In the process of my work on a more extensive and lengthy article on this topic, I recently met with Jerome Kagan, a scientist who is considered one of the greatest and most influential developmental psychologists of the twentieth century. Kagan, of Harvard University, told me that children are always ready for art and music and that those who say otherwise "do not know what ready means and are using this as an excuse." Another factor is "the current psychiatric hyping of biologically based psychopathologies," in its "faulty premise that most of these children are seriously mentally compromised, when only some are," he said.
Initially Kagan did not agree that the treatment mind-set played a significant role in the system's disregard of foster children's opportunities for interest development, but as we continued to speak he said that my assessment was correct and that, yes, they believe that treatment is the way to go. But, he said, "Even with this wrong theory that they were fed, they could still help kids were they to care about and have faith in these children's ability to improve the quality of their lives."
"A majority of them do not have much expectation of really helping the child," Kagan said, referring to the caseworkers and counselors "who constantly see abused children from insecure homes, sometimes with addicted parents" and "therefore do not start with much optimism." These caseworkers and counselors "are not judged on whether they are successful with the child but are judged if they make no errors and their first and foremost goal is to protect their own dignity." Believing that the probability of these children actually having a life full of joy is so low, the caseworkers and counselors just attend to these children's physical well being and concentrate on making no mistakes. Kagan emphasized that this pattern leads to these children's realization that the caseworkers and counselors do not really care about them and do not have faith in their ability to do better.
But it need not be this way. In 1995, with the strong support of several higher level administrators I created at the Illinois Department of Children and Family Services, and ran, a program that provided high quality opportunities for interest development.
This comprehensive program centered around weekly classes taught by organizations that included DePaul University, the Chicago Academy of Sciences, Muntu Dance Theatre of Chicago and Ballet Chicago. When I left Chicago and moved to New York City in 2000 there were a total of 42 classes and approximately 1,000 children were enrolled in The Pathways to Development Program. The program continues, though under a different name, and I have been told that protests and letters by foster parents and others saved the program from being terminated during the recent ongoing Illinois budget crisis.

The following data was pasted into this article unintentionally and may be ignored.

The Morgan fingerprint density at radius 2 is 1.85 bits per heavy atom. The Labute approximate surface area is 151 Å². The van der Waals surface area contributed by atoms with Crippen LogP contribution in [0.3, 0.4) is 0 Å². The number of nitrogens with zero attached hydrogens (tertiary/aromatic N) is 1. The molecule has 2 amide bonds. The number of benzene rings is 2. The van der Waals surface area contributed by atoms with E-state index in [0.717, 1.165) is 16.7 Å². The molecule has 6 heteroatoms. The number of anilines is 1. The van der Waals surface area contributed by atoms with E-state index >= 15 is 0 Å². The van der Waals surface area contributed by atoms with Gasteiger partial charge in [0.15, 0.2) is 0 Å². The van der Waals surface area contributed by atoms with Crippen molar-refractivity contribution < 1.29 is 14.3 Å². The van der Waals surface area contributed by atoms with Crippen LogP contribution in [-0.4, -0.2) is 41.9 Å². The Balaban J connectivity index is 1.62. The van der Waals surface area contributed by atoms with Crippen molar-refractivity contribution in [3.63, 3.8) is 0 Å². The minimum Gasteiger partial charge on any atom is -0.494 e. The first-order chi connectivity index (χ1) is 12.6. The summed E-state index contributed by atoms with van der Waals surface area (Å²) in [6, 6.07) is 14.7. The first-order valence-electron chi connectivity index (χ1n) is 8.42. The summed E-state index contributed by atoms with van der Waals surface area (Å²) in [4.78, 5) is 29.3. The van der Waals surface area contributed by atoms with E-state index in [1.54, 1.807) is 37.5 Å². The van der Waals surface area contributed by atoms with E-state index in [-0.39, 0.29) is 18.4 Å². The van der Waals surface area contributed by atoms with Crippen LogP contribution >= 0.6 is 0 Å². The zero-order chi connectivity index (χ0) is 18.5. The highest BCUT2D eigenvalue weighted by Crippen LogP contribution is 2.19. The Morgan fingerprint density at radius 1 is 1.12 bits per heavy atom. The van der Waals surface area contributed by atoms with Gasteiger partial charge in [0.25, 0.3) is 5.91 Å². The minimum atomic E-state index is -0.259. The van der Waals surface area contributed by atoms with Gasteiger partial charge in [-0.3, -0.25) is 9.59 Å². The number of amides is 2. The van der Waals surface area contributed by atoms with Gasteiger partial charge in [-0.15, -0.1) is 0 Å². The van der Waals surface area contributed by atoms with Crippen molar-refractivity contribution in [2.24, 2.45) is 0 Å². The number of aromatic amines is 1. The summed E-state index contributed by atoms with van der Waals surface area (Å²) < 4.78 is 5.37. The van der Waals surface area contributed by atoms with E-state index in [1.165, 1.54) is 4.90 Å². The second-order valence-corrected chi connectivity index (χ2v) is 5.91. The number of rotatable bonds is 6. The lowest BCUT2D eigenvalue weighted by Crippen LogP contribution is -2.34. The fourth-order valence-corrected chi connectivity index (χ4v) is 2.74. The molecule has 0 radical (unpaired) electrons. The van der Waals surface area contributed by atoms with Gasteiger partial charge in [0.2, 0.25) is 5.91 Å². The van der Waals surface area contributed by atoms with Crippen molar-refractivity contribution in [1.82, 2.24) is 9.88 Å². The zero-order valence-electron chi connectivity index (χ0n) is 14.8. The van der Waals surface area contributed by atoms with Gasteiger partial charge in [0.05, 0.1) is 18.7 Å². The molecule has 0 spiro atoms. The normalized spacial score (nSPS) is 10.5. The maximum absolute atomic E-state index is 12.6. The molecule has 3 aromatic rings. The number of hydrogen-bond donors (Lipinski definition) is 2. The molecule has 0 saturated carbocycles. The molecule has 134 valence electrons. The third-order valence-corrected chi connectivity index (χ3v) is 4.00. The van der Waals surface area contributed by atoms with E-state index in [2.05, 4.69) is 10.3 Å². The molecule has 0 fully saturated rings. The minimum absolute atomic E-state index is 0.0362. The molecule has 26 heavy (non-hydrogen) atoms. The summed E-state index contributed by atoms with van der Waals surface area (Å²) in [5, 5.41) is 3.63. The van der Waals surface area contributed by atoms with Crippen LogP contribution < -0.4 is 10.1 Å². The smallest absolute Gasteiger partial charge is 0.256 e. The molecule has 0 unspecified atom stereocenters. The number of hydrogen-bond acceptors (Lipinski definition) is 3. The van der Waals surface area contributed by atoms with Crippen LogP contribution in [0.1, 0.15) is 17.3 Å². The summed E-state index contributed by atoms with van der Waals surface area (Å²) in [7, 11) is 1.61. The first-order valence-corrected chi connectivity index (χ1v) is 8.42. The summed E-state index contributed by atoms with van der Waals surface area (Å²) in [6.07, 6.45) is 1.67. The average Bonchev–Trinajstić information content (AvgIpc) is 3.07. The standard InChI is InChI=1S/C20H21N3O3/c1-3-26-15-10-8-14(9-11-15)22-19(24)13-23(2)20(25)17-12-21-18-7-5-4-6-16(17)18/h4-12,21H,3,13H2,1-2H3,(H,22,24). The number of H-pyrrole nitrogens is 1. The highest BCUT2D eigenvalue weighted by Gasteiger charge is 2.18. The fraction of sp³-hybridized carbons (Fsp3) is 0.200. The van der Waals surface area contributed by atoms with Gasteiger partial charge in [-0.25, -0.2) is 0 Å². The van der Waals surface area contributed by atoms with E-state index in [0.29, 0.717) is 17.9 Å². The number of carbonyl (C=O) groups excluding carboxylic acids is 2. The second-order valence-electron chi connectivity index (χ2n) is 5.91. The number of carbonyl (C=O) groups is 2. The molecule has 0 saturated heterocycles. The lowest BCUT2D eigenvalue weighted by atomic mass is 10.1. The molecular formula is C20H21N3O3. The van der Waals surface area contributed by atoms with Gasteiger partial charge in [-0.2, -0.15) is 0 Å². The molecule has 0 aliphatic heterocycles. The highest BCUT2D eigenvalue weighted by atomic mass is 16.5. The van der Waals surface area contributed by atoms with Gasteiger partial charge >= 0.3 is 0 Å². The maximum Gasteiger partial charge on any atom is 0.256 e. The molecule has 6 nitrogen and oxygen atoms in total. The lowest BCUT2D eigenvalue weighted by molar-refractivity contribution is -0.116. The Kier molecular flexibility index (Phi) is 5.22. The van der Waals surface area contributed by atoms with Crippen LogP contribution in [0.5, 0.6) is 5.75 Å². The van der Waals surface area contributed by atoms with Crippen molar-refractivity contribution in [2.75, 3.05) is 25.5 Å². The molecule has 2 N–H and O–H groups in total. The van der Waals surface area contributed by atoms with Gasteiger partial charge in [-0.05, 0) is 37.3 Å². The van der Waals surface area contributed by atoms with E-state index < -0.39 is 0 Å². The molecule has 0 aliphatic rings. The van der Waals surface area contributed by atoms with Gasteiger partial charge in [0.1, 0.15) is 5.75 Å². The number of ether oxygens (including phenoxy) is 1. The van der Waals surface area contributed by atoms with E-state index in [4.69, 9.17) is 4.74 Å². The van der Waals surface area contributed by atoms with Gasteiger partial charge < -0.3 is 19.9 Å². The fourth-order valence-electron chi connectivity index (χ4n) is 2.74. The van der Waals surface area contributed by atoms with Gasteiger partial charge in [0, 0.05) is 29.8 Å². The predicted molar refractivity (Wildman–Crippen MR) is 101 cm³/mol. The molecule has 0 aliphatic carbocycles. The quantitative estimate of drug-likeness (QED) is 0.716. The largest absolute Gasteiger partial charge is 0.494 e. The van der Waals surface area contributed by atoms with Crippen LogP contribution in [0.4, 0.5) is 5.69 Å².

As the lead attorney on the Illinois ACLU's BH class action lawsuit against IDCFS Ben Wolf represents all foster children in that state. Wolf, who understands the importance of interest development, says that they "have consistently endorsed a focus on interest development" and that Pathways' "effect on our clients was remarkable." He said that "Children not only told us how much they looked forward to [the program's offerings], they often seemed transformed by the opportunity to focus on something interesting and fun. Pathways gave many of them, for the first time in a long time, something to organize their hopes around, something to live for."
With an initial grant from the Child Welfare Fund in 2002, I established The Pathways to Development Program in New York City. Teaching organizations included The Alvin Ailey Dance Foundation, the New York Hall of Science and the Natural Cookery School. Funding problems led to the cessation of the program after an initial two-year run.
Though the interplay of several factors can contribute to the serious adjustment problems long known to follow large numbers of former foster children into adulthood, systematic opportunities to engage in the pursuit and development of their interests during their time in foster care can significantly increase the probability for satisfying, productive and meaningful lives.